Google said Android 10 or Q will resolve security issues found in the current operating system. Tech Mahindra has launched an artificial intelligence-driven life-cycle management platform.
Android Q will resolve all security issues found on current OS: Google
The soon-to-be-launched mobile operating system Android 10 or Q will address security vulnerabilities found in the current version of Android 9, which is codenamed Pie or P, Google said in its Android security bulletin.
Google said the first security patch of Android Q will resolve all the 193 security vulnerabilities identified in Android Pie.
Denial of service, issues with run-time of Android processes and remote code execution are some of the security vulnerabilities identified on the mobile operating system, which was released last August.
Google rated the security vulnerabilities as moderate threats and confirmed it has not received any report on the abuse of these vulnerabilities.
Earlier this year, Google had removed 29 camera applications from the Play Store. The applications were thought to have exposed users to misuse of their content and phishing attempts.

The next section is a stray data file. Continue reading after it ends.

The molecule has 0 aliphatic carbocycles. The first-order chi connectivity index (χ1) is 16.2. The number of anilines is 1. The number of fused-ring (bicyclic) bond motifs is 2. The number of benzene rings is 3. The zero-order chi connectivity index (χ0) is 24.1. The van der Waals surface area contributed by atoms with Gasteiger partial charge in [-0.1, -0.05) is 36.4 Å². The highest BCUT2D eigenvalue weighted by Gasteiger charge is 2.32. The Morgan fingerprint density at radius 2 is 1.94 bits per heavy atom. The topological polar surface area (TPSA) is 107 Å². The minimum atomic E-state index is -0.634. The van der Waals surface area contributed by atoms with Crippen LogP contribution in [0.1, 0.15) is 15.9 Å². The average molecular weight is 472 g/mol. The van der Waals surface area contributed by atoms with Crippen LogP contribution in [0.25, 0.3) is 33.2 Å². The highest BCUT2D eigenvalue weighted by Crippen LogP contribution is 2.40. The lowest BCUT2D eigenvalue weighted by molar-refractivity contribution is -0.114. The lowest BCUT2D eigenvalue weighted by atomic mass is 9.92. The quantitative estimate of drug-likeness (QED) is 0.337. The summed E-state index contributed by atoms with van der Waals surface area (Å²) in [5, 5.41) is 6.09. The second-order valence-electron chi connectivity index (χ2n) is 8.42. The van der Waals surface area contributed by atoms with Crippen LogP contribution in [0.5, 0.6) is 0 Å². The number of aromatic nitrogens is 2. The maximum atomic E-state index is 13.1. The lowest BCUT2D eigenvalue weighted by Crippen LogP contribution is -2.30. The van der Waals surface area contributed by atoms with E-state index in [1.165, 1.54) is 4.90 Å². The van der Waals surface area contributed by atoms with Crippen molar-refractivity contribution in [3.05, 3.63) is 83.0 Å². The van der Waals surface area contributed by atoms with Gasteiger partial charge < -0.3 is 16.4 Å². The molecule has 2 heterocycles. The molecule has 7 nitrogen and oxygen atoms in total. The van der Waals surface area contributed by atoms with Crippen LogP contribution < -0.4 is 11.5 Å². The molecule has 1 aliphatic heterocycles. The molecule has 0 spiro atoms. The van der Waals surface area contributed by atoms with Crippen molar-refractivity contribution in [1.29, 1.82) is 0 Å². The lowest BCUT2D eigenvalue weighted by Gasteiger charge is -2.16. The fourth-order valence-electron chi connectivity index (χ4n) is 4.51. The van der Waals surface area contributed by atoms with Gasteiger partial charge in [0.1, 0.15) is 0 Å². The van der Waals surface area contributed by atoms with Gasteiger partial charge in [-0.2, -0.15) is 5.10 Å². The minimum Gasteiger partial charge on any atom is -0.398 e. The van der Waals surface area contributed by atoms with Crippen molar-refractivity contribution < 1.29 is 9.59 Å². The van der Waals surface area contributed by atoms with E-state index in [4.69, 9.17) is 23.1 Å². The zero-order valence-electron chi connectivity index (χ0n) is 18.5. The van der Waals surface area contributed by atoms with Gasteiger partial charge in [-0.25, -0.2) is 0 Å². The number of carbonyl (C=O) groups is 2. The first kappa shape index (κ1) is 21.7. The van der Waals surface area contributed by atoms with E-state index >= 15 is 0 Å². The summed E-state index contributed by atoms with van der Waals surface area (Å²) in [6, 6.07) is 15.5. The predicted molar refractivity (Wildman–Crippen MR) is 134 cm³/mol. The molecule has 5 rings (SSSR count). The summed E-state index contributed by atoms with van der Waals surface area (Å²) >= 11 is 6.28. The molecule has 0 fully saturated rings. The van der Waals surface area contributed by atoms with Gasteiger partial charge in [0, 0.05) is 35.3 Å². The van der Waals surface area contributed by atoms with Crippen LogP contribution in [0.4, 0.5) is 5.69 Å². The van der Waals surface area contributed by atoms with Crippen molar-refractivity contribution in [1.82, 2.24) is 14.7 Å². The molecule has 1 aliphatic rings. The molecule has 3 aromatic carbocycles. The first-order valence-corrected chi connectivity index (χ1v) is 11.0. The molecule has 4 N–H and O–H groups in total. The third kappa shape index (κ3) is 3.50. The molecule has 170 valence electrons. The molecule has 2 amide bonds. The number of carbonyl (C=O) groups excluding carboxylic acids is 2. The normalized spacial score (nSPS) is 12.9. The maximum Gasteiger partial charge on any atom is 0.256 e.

Tech Mahindra launches new edition of AI/ML platform
Pune-based information technology services company Tech Mahindra launched GAiA 2.0, an artificial intelligence- and machine learning-driven life-cycle management platform.
The new product will allow clients to deploy AI and ML capabilities, optimising a variety of enterprise operations, said a statement issued by Tech Mahindra.
The platform will also enable the building, management and shared deployment of AI/ML services to resolve business problems.
GAiA 2.0 has been built on Acumos, an open-source platform developed by The Linux Foundation to foster innovation in AI, ML and deep learning to help develop critical new technologies.
Tech Mahindra had launched the first iteration of GAiA for commercial use and open-source distribution in December.
Baldr malware might resurface: Sophos
UK-headquartered security software company Sophos has published a detailed report on an information-stealing malware called Baldr.
The malware, which extracts information like saved passwords, cached data, configuration files, cookies and other files, first appeared in January 2019.
An analysis by SophosLabs, the research arm of Sophos, found the developers of Baldr first sold the offering to amateur cybercriminals online. Cybercriminals, in turn, targeted computer gamers as the first victims of Baldr, according to an official statement by Sophos.
Since then, Baldr had reached a variety of applications beyond gaming. Baldr disappeared from the deep web in June 2019 as a result of a fallout between the creator and distributor of the malware.
SophosLabs expects Baldr to resurface soon with a new name.